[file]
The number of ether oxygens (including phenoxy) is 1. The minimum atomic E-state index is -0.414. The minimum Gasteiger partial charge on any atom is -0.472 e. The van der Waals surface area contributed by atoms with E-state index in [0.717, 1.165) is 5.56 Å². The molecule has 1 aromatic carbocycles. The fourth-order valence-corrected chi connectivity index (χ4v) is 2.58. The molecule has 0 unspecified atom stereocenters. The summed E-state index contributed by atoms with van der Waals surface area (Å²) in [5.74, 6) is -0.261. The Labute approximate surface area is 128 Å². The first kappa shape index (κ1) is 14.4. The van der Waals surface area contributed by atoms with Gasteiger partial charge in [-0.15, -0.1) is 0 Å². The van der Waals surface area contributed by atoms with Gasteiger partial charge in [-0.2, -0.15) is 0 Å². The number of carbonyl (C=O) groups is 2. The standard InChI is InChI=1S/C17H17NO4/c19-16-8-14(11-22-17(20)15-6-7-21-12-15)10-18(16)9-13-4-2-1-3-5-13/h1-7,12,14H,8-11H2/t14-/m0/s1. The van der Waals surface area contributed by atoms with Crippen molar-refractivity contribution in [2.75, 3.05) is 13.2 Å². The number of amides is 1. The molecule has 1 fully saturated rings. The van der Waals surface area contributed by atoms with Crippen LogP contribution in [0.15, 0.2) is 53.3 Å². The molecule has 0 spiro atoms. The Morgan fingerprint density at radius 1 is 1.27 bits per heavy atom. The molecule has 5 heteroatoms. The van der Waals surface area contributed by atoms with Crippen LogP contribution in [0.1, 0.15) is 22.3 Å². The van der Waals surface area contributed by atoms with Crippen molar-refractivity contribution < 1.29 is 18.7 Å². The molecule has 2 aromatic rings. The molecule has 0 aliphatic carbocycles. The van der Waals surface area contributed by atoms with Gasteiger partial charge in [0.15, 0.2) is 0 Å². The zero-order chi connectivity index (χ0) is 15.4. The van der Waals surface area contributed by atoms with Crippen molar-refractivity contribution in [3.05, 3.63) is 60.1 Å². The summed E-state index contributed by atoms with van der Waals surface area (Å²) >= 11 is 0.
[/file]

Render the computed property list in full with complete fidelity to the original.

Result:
The number of ether oxygens (including phenoxy) is 1. The minimum atomic E-state index is -0.414. The minimum Gasteiger partial charge on any atom is -0.472 e. The van der Waals surface area contributed by atoms with E-state index in [0.717, 1.165) is 5.56 Å². The molecule has 1 aromatic carbocycles. The fourth-order valence-corrected chi connectivity index (χ4v) is 2.58. The molecule has 0 unspecified atom stereocenters. The summed E-state index contributed by atoms with van der Waals surface area (Å²) in [5.74, 6) is -0.261. The Labute approximate surface area is 128 Å². The first kappa shape index (κ1) is 14.4. The van der Waals surface area contributed by atoms with Gasteiger partial charge in [-0.15, -0.1) is 0 Å². The van der Waals surface area contributed by atoms with Gasteiger partial charge in [-0.2, -0.15) is 0 Å². The number of carbonyl (C=O) groups is 2. The standard InChI is InChI=1S/C17H17NO4/c19-16-8-14(11-22-17(20)15-6-7-21-12-15)10-18(16)9-13-4-2-1-3-5-13/h1-7,12,14H,8-11H2/t14-/m0/s1. The van der Waals surface area contributed by atoms with Crippen molar-refractivity contribution in [2.75, 3.05) is 13.2 Å². The number of amides is 1. The molecule has 1 fully saturated rings. The van der Waals surface area contributed by atoms with Crippen LogP contribution in [0.15, 0.2) is 53.3 Å². The molecule has 0 spiro atoms. The Morgan fingerprint density at radius 1 is 1.27 bits per heavy atom. The molecule has 5 heteroatoms. The van der Waals surface area contributed by atoms with Crippen LogP contribution in [0.1, 0.15) is 22.3 Å². The van der Waals surface area contributed by atoms with Crippen molar-refractivity contribution < 1.29 is 18.7 Å². The molecule has 2 aromatic rings. The molecule has 0 aliphatic carbocycles. The van der Waals surface area contributed by atoms with Gasteiger partial charge in [0.15, 0.2) is 0 Å². The zero-order chi connectivity index (χ0) is 15.4. The van der Waals surface area contributed by atoms with Crippen molar-refractivity contribution in [3.05, 3.63) is 60.1 Å². The summed E-state index contributed by atoms with van der Waals surface area (Å²) >= 11 is 0.